Reading vocabulary in children with and without hearing loss: The roles of task and word type
Number of pages
SourceJournal of Speech, Language, and Hearing Research, 56, 2, (2013), pp. 654-666
Article / Letter to editor
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Journal of Speech, Language, and Hearing Research
SubjectDI-BCB_DCC_Theme 1: Language and Communication; Learning and Plasticity; Psycholinguistics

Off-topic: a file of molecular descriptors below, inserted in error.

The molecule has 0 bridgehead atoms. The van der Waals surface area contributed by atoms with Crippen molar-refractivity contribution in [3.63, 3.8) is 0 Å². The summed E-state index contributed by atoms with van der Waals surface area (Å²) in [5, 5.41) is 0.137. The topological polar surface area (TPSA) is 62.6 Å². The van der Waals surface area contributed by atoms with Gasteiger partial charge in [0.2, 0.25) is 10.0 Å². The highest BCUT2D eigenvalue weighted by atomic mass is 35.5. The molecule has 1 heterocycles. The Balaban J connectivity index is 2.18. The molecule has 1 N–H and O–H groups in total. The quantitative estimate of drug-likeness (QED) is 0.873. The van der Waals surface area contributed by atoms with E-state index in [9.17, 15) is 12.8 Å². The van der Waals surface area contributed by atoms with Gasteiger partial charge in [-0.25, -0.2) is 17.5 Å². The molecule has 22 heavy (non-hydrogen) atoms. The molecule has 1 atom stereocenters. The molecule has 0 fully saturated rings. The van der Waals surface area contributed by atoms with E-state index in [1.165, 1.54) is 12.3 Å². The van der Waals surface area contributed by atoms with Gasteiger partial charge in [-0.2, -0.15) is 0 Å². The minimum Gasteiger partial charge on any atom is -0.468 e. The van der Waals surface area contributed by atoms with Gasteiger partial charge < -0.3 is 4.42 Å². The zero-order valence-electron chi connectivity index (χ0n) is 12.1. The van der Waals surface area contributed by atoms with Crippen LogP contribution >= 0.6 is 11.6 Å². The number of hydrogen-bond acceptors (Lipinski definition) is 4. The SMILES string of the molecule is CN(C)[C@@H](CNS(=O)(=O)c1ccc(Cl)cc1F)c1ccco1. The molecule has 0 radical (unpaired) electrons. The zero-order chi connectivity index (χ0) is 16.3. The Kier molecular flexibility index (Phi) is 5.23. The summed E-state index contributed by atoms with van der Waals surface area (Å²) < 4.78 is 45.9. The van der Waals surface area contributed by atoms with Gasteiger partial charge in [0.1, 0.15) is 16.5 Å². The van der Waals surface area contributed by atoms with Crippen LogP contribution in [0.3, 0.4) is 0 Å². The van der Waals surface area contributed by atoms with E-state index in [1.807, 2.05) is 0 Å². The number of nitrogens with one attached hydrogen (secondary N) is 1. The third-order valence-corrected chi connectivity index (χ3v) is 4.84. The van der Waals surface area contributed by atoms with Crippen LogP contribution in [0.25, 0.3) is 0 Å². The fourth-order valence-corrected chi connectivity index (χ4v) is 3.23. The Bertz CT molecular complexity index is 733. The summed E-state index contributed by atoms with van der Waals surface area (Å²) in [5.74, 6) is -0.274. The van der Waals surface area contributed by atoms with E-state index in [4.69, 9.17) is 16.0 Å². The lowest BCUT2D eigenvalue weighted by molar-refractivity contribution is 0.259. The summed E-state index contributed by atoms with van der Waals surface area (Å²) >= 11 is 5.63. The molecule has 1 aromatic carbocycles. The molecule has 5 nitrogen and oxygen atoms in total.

Purpose: To address the problem of low reading comprehension scores among children with hearing impairment, it is necessary to have a better understanding of their reading vocabulary. In this study, the authors investigated whether task and word type differentiate the reading vocabulary knowledge of children with and without severe hearing loss. Method: Seventy-two children with hearing loss and 72 children with normal hearing performed a lexical and a use decision task. Both tasks contained the same 180 words divided over 7 clusters, each cluster containing words with a similar pattern of scores on 8 word properties (word class, frequency, morphological family size, length, age of acquisition, mode of acquisition, imageability, and familiarity). Results: Whereas the children with normal hearing scored better on the 2 tasks than the children with hearing loss, the size of the difference varied depending on the type of task and word. Conclusions: Performance differences between the 2 groups increased as words and tasks became more complex. Despite delays, children with hearing loss showed a similar pattern of vocabulary acquisition as their peers with normal hearing. For the most precise assessment of reading vocabulary possible, a range of tasks and word types should be used.
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